The aim of the price floor is to deter the use of tobacco consumers and society as a whole. Consequently, consumer demand for cigarettes will in the long term contract from Mq to Qd because they will not be willing to spend money for the given quantity whereas the supply will be extended from Mq to Qs. Because Qs exceeds Qd, there is an excess of supply, essentially over-providing the demerit good through its surplus of tobacco. Suppliers of tobacco producers will have greater incentive to supply for the price above the equilibrium Pe, whereby supply is equal to demand, leading to an inefficient allocation of resources within the market. As consumer demand declines, allocative efficiency and deadweight loss will occur, resulting in the overall revenue of the producer of tobacco goods to fall. ABC represents the amount of money the society loses because of loss of producer and consumer surplus. The opportunity cost of proposing a tax, and suffering the losses, is funding government projects that positively impact society as a whole such as parks or education.
Further marginal private benefits exceed marginal social benefits because when individuals smoke, they experience personal satisfaction, however, the negative externalities of consumption are second hands smoke, pollution, cigarette-butt littering and potentially influencing others to smoke cigarettes as well, which is an example of an external cost. Cigarettes are considered a demerit good because they are detrimental to the consumer’s health, can lead to third-party impacts such as second-hand smoke and also costs consumers a lot of money to maintain. The role of cigarettes in society is relative to the public good problem as when cigarettes are produced, they cannot be controlled or limited in terms of consumption.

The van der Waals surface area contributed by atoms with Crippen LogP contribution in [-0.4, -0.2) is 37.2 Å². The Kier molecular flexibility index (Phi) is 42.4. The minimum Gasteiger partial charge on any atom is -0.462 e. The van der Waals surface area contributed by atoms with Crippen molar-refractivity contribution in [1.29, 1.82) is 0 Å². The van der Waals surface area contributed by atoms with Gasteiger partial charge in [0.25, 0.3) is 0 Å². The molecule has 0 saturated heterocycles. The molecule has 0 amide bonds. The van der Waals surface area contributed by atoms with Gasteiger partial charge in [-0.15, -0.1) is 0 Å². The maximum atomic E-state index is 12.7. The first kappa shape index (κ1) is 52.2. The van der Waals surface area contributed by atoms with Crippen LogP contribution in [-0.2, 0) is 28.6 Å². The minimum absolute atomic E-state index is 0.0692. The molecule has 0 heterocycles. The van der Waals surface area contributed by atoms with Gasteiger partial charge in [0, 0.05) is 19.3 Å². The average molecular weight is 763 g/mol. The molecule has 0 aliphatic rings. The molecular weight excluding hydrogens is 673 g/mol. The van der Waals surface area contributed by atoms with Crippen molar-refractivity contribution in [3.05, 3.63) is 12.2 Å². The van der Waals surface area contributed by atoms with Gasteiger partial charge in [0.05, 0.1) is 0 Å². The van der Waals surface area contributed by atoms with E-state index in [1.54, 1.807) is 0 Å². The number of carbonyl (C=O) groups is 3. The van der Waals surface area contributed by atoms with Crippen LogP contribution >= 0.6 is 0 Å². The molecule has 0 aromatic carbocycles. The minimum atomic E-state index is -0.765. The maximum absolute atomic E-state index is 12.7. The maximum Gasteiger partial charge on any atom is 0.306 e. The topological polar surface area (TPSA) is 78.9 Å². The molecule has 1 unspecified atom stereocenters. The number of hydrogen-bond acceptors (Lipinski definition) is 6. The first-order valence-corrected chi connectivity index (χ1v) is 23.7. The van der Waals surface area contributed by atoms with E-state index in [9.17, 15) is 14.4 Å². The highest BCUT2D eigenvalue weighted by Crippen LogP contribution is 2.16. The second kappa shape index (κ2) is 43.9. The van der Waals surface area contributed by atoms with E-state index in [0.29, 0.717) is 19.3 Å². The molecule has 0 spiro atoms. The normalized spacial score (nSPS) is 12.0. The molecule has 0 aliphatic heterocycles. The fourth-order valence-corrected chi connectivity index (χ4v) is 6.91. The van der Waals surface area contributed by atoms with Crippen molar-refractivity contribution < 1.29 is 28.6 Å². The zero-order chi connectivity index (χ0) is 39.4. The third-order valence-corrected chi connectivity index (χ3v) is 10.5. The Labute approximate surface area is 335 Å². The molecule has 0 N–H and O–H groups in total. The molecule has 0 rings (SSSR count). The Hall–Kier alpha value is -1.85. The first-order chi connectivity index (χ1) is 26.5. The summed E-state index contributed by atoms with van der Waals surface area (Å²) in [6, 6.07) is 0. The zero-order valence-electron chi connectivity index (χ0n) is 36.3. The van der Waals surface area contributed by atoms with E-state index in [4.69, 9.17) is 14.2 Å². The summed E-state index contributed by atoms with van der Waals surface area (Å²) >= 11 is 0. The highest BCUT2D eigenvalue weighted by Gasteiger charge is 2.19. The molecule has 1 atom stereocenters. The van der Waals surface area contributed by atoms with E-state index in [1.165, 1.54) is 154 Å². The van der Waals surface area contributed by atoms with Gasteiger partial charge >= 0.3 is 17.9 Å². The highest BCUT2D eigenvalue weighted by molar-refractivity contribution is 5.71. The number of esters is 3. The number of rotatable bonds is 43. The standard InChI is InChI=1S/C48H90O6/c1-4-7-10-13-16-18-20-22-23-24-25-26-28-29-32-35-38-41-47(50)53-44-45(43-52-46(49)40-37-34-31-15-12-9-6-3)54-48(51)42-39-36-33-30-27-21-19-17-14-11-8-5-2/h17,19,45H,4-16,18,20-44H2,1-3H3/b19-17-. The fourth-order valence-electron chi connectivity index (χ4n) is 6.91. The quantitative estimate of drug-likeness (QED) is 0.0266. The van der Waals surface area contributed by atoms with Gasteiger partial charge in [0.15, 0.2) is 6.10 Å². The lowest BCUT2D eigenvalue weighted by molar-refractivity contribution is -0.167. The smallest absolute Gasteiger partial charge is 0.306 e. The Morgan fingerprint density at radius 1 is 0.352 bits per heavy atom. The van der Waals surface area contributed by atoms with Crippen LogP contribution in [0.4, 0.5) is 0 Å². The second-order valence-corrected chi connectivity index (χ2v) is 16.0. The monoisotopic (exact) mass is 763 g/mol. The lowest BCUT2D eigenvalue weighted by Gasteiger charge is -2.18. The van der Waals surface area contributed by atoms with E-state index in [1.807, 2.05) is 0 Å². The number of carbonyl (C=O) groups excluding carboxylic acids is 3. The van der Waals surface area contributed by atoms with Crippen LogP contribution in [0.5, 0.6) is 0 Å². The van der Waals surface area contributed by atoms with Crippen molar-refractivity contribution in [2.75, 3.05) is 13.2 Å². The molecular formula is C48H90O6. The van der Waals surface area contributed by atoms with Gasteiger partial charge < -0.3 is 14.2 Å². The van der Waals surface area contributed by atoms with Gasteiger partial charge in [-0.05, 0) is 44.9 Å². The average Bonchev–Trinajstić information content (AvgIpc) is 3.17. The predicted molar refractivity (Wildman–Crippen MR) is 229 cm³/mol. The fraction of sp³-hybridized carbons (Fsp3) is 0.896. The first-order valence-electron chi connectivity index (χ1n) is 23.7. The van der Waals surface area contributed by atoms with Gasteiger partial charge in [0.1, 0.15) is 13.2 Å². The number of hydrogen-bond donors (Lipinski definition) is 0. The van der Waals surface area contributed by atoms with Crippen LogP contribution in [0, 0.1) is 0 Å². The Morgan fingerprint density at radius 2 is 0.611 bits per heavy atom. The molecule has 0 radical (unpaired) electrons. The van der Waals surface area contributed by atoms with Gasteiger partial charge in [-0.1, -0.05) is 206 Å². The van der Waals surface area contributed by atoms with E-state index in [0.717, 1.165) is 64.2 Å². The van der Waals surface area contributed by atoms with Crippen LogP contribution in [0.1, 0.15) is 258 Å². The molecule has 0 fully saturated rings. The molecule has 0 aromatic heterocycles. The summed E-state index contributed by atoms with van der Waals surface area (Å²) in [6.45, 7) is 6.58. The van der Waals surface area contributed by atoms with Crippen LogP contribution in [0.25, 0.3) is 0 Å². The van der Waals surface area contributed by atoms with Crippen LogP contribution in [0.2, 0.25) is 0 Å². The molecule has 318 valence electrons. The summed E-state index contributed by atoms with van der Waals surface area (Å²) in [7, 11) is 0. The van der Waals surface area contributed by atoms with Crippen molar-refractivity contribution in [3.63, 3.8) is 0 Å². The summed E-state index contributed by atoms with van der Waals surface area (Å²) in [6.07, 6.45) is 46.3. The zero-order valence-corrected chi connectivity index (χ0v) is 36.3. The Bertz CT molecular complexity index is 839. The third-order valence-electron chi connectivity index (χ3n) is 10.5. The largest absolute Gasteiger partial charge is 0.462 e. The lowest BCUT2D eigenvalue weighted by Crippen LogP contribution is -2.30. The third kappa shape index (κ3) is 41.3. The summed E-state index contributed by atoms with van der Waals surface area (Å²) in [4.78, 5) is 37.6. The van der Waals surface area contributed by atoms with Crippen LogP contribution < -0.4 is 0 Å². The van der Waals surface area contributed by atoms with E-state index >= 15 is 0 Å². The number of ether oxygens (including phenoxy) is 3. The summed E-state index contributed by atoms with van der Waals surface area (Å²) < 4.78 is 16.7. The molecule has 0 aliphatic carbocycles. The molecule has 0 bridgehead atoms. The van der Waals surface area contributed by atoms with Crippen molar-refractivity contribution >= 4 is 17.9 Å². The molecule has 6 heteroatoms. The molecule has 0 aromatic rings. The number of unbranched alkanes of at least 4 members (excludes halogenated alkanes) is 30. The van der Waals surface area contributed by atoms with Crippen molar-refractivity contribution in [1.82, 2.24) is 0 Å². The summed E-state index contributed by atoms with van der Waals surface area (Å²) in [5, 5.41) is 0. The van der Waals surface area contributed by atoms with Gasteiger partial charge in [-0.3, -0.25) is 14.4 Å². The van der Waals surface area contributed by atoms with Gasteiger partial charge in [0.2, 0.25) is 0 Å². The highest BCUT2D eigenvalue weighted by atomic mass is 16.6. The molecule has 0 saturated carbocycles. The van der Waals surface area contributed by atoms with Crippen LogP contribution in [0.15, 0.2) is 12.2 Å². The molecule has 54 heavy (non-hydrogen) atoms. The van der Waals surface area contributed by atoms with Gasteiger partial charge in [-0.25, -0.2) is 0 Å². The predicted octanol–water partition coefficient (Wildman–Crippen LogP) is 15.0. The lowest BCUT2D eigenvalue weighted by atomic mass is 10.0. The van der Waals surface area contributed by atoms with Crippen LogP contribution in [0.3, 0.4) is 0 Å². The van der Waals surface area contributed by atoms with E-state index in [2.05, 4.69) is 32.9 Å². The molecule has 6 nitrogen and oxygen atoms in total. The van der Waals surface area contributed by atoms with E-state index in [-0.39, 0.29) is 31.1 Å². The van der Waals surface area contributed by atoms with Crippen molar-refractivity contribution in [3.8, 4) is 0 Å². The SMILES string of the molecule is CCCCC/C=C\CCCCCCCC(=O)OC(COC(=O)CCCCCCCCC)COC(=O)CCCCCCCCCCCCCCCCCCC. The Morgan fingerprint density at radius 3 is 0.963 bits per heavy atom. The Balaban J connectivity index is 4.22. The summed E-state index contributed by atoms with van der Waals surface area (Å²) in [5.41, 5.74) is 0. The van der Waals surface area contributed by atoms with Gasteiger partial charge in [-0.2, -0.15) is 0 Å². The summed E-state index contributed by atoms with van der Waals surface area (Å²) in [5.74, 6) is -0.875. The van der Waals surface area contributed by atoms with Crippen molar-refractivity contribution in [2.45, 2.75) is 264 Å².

In the long term, the government will benefit from tax sales and as a result, have an increase in overall revenue, however, consumers who cannot afford cigarettes, more specifically low-income users, will alternatively purchase tobacco products on the black market or going out of state where prices are cheaper. This mutes the positive impact of the law and leaves consumers and producers worse-off. The use of a tax and price floor alone to reduce cigarette consumption may lessen the market activity of cigarettes in New York, however it is not enough to induce a large scale reduction in actual consumption.